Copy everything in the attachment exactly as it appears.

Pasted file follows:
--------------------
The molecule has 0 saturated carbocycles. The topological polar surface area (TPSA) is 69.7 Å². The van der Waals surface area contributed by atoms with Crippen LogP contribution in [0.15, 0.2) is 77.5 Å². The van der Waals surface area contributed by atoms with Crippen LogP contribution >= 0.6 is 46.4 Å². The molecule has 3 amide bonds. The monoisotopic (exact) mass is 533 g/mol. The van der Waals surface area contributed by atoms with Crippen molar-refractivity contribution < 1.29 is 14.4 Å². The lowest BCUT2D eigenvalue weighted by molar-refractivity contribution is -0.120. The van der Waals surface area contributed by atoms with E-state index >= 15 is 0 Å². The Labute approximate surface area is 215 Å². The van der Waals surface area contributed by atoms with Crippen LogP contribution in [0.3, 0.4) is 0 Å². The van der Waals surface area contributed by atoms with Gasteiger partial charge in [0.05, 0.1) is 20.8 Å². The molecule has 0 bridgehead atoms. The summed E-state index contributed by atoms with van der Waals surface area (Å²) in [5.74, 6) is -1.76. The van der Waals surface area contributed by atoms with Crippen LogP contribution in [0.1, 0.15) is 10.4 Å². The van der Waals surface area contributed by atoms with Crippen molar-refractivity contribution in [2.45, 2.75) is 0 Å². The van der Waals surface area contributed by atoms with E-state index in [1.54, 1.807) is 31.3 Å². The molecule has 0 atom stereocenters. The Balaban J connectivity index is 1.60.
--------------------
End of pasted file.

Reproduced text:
The molecule has 0 saturated carbocycles. The topological polar surface area (TPSA) is 69.7 Å². The van der Waals surface area contributed by atoms with Crippen LogP contribution in [0.15, 0.2) is 77.5 Å². The van der Waals surface area contributed by atoms with Crippen LogP contribution >= 0.6 is 46.4 Å². The molecule has 3 amide bonds. The monoisotopic (exact) mass is 533 g/mol. The van der Waals surface area contributed by atoms with Crippen molar-refractivity contribution < 1.29 is 14.4 Å². The lowest BCUT2D eigenvalue weighted by molar-refractivity contribution is -0.120. The van der Waals surface area contributed by atoms with E-state index >= 15 is 0 Å². The Labute approximate surface area is 215 Å². The van der Waals surface area contributed by atoms with Crippen LogP contribution in [0.3, 0.4) is 0 Å². The van der Waals surface area contributed by atoms with Gasteiger partial charge in [0.05, 0.1) is 20.8 Å². The molecule has 0 bridgehead atoms. The summed E-state index contributed by atoms with van der Waals surface area (Å²) in [5.74, 6) is -1.76. The van der Waals surface area contributed by atoms with Crippen LogP contribution in [0.1, 0.15) is 10.4 Å². The van der Waals surface area contributed by atoms with Crippen molar-refractivity contribution in [2.45, 2.75) is 0 Å². The van der Waals surface area contributed by atoms with E-state index in [1.54, 1.807) is 31.3 Å². The molecule has 0 atom stereocenters. The Balaban J connectivity index is 1.60.